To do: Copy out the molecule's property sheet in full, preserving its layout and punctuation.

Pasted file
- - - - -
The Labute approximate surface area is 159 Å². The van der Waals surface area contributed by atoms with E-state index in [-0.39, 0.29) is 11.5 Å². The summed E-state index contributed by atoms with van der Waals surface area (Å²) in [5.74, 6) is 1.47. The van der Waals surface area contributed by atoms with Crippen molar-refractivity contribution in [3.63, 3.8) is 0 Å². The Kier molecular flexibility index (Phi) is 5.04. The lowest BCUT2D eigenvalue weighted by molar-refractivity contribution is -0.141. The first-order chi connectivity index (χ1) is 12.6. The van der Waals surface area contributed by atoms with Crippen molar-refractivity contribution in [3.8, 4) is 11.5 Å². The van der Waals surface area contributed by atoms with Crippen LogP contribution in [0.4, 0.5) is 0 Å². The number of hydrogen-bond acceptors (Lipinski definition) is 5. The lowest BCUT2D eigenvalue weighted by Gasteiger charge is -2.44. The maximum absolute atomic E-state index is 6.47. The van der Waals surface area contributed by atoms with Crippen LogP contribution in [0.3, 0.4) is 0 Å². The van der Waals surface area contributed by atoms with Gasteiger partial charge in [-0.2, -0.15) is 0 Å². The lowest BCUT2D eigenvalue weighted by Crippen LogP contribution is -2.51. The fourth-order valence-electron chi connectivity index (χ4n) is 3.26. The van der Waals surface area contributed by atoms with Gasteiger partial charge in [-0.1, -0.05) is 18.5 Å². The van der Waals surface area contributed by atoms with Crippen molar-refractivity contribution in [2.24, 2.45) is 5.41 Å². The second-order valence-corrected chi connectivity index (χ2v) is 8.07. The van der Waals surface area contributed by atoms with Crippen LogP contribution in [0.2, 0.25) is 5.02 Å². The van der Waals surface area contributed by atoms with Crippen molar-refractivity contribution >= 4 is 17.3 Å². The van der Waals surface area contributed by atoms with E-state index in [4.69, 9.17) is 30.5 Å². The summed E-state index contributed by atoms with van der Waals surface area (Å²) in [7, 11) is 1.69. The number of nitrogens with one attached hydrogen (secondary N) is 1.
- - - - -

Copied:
The Labute approximate surface area is 159 Å². The van der Waals surface area contributed by atoms with E-state index in [-0.39, 0.29) is 11.5 Å². The summed E-state index contributed by atoms with van der Waals surface area (Å²) in [5.74, 6) is 1.47. The van der Waals surface area contributed by atoms with Crippen molar-refractivity contribution in [3.63, 3.8) is 0 Å². The Kier molecular flexibility index (Phi) is 5.04. The lowest BCUT2D eigenvalue weighted by molar-refractivity contribution is -0.141. The first-order chi connectivity index (χ1) is 12.6. The van der Waals surface area contributed by atoms with Crippen molar-refractivity contribution in [3.8, 4) is 11.5 Å². The van der Waals surface area contributed by atoms with Crippen LogP contribution in [0.4, 0.5) is 0 Å². The number of hydrogen-bond acceptors (Lipinski definition) is 5. The lowest BCUT2D eigenvalue weighted by Gasteiger charge is -2.44. The maximum absolute atomic E-state index is 6.47. The van der Waals surface area contributed by atoms with Crippen LogP contribution in [0.3, 0.4) is 0 Å². The van der Waals surface area contributed by atoms with Gasteiger partial charge in [-0.2, -0.15) is 0 Å². The lowest BCUT2D eigenvalue weighted by Crippen LogP contribution is -2.51. The fourth-order valence-electron chi connectivity index (χ4n) is 3.26. The van der Waals surface area contributed by atoms with Gasteiger partial charge in [-0.1, -0.05) is 18.5 Å². The van der Waals surface area contributed by atoms with Crippen molar-refractivity contribution in [2.24, 2.45) is 5.41 Å². The second-order valence-corrected chi connectivity index (χ2v) is 8.07. The van der Waals surface area contributed by atoms with Crippen LogP contribution in [0.2, 0.25) is 5.02 Å². The van der Waals surface area contributed by atoms with Crippen molar-refractivity contribution >= 4 is 17.3 Å². The van der Waals surface area contributed by atoms with E-state index in [4.69, 9.17) is 30.5 Å². The summed E-state index contributed by atoms with van der Waals surface area (Å²) in [7, 11) is 1.69. The number of nitrogens with one attached hydrogen (secondary N) is 1.